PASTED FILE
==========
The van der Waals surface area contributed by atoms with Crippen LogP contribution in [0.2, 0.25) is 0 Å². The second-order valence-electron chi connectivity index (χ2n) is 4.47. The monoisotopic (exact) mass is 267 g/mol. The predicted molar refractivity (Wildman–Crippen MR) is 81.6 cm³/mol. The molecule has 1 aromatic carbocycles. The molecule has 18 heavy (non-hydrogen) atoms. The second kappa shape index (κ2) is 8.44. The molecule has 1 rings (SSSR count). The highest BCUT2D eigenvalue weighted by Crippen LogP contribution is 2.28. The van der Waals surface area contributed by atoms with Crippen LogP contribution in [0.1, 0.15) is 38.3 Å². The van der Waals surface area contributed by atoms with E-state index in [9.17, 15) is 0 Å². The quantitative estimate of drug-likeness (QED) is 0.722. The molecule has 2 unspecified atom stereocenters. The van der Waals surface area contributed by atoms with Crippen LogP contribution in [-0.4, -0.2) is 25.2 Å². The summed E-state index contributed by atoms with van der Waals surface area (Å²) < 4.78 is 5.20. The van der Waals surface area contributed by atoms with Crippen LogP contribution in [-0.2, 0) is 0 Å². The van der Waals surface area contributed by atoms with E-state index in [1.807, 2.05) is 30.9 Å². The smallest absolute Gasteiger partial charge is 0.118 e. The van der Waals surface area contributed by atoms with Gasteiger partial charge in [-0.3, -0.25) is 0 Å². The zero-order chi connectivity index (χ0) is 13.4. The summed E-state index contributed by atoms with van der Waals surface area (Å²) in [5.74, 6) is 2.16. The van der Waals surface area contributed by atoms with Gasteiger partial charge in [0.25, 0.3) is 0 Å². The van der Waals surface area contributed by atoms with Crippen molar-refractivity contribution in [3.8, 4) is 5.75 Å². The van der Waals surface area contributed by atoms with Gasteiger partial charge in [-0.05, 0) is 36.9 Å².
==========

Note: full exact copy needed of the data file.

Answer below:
The van der Waals surface area contributed by atoms with Crippen LogP contribution in [0.2, 0.25) is 0 Å². The second-order valence-electron chi connectivity index (χ2n) is 4.47. The monoisotopic (exact) mass is 267 g/mol. The predicted molar refractivity (Wildman–Crippen MR) is 81.6 cm³/mol. The molecule has 1 aromatic carbocycles. The molecule has 18 heavy (non-hydrogen) atoms. The second kappa shape index (κ2) is 8.44. The molecule has 1 rings (SSSR count). The highest BCUT2D eigenvalue weighted by Crippen LogP contribution is 2.28. The van der Waals surface area contributed by atoms with Crippen LogP contribution in [0.1, 0.15) is 38.3 Å². The van der Waals surface area contributed by atoms with E-state index in [9.17, 15) is 0 Å². The quantitative estimate of drug-likeness (QED) is 0.722. The molecule has 2 unspecified atom stereocenters. The van der Waals surface area contributed by atoms with Crippen LogP contribution in [-0.4, -0.2) is 25.2 Å². The summed E-state index contributed by atoms with van der Waals surface area (Å²) < 4.78 is 5.20. The van der Waals surface area contributed by atoms with Crippen LogP contribution in [-0.2, 0) is 0 Å². The van der Waals surface area contributed by atoms with E-state index in [1.807, 2.05) is 30.9 Å². The smallest absolute Gasteiger partial charge is 0.118 e. The van der Waals surface area contributed by atoms with Gasteiger partial charge in [-0.3, -0.25) is 0 Å². The zero-order chi connectivity index (χ0) is 13.4. The summed E-state index contributed by atoms with van der Waals surface area (Å²) in [5.74, 6) is 2.16. The van der Waals surface area contributed by atoms with Gasteiger partial charge in [0.25, 0.3) is 0 Å². The van der Waals surface area contributed by atoms with Crippen molar-refractivity contribution in [3.8, 4) is 5.75 Å². The van der Waals surface area contributed by atoms with Gasteiger partial charge in [-0.05, 0) is 36.9 Å².